I kinda disagree with that since my spike aerator barely puts a dent in
my clay soil, unless I use it after a couple of days of steady rain. I
would imagine that a core aerator would have a more difficult time in
clay. If you have rocky soil, it is even worse.
I have to use tire chains on my tractor when using the spike aerator
when the ground is wet, because I'd be slippin' and aslidin' on the
slopes on my property. The tire chains add a wider path for aeration as
You stated your opinion as a fact, leading at least two people to believe
what you said was true, and may make the wrong choice in aeration because
of it. I called you on it, because it's 100% false. Unless of course you
have a reputable reference to back up your claim. If not, then you can
pretty much shove your smart-assed, patronizing little attitude up your
proverbial ass. ;)
-If you're too open-minded, your brains will fall out.
I don't need to play games with you little boy. Drag someone else down
to your level. Your condescending attitude and foul mouth is what makes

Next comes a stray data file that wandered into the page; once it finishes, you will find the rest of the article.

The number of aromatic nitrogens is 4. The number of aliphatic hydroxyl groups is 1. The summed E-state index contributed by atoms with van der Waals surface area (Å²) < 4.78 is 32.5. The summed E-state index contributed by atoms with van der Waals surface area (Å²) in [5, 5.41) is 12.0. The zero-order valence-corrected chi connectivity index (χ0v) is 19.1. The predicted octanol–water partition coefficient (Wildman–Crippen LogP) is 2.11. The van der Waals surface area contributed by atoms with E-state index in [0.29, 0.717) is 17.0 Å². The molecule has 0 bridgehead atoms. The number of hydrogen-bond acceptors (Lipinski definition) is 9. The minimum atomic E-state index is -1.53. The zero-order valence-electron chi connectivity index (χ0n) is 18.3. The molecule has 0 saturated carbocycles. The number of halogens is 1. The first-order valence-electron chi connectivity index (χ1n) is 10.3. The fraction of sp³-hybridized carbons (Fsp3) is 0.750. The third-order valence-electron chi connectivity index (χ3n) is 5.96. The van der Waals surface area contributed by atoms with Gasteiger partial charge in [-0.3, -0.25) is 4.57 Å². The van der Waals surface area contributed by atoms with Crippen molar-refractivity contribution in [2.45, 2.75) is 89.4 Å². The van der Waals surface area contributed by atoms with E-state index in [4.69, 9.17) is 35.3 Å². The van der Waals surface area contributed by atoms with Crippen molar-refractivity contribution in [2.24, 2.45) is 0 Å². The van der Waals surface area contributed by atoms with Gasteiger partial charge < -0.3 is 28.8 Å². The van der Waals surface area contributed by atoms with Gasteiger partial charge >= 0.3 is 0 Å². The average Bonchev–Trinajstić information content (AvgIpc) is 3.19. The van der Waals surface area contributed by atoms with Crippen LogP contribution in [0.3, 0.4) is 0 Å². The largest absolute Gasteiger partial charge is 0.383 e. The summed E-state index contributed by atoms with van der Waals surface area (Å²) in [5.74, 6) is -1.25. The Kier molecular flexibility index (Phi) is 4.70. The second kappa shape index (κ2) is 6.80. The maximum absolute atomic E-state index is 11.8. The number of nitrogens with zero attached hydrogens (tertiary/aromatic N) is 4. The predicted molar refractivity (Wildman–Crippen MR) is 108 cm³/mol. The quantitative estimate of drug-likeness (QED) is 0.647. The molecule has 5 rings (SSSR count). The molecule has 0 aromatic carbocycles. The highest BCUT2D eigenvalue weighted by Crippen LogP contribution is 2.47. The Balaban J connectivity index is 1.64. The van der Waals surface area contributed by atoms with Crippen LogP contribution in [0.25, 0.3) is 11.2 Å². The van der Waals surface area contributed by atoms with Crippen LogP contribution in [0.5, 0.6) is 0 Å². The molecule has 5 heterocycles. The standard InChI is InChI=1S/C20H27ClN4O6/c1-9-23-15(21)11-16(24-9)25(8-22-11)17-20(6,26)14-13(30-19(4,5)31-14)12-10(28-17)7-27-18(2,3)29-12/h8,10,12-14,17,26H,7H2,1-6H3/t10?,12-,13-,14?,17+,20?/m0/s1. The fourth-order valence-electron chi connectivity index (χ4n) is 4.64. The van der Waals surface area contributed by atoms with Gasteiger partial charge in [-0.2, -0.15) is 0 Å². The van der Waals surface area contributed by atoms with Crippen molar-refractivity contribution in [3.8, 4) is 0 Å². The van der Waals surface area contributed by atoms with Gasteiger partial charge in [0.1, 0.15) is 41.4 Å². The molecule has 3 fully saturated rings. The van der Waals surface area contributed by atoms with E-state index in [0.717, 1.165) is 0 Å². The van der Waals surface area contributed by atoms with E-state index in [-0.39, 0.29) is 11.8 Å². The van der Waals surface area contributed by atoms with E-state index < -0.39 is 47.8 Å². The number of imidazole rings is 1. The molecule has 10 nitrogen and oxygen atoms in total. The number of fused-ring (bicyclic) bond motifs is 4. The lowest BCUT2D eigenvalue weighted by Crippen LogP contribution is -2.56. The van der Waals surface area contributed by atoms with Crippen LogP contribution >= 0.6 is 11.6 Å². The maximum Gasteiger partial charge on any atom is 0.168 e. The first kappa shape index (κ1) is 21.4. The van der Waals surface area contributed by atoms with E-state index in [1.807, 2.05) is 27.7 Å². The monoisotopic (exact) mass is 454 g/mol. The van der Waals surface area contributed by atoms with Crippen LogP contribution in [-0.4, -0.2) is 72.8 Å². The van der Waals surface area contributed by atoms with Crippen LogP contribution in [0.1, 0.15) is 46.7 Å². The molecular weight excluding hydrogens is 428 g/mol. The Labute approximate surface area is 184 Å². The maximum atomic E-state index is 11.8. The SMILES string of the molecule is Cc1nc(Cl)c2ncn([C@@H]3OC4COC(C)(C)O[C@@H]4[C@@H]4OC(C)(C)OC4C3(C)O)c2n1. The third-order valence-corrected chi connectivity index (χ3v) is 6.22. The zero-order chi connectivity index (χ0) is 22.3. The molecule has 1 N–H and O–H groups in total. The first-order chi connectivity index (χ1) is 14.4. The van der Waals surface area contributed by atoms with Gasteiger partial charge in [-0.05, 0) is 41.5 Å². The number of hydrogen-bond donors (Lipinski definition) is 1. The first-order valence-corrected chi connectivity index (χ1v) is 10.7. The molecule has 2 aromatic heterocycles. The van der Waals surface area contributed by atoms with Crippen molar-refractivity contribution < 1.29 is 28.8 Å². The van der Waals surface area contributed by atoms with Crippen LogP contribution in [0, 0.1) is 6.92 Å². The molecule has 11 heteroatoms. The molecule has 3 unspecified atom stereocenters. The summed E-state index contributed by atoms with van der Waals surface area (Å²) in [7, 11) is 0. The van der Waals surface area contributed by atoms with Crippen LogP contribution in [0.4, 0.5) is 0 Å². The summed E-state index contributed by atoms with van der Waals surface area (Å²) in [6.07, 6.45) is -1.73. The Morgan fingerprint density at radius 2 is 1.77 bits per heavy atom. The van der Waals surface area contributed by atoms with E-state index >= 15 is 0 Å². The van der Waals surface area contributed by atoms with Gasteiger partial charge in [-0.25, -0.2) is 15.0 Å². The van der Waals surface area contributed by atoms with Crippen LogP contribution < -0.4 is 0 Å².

usenet such a joke. Enjoy playing with yourself.
Eggs Zachtly wrote:
I agree. One of the goals of aeration is to reduce compaction. When
you take a core out, you actually remove a significant plug of soil,
which reduces compaction. The spike type will create a small hole, but
does it by pushing the soil to the sides which just increases
compaction in the adjacent area. Plus, another benefit of aeration is
supposed to be bringing some of the soil up to the surface, so that it
creates a favorable environment to break down thatch. You get that
with a core aerator, but not spike.
Few weeks ago, I Googled my research and most (if not all cuz I didn't
read all) FAQs recommend PLUG type for clay soil, and sprike is okay for
I read the Plug is a better option (my is clay too) so I went with plug
(core), and because the clay was so hard that I had to wet the lawn a little
for aerator to right.
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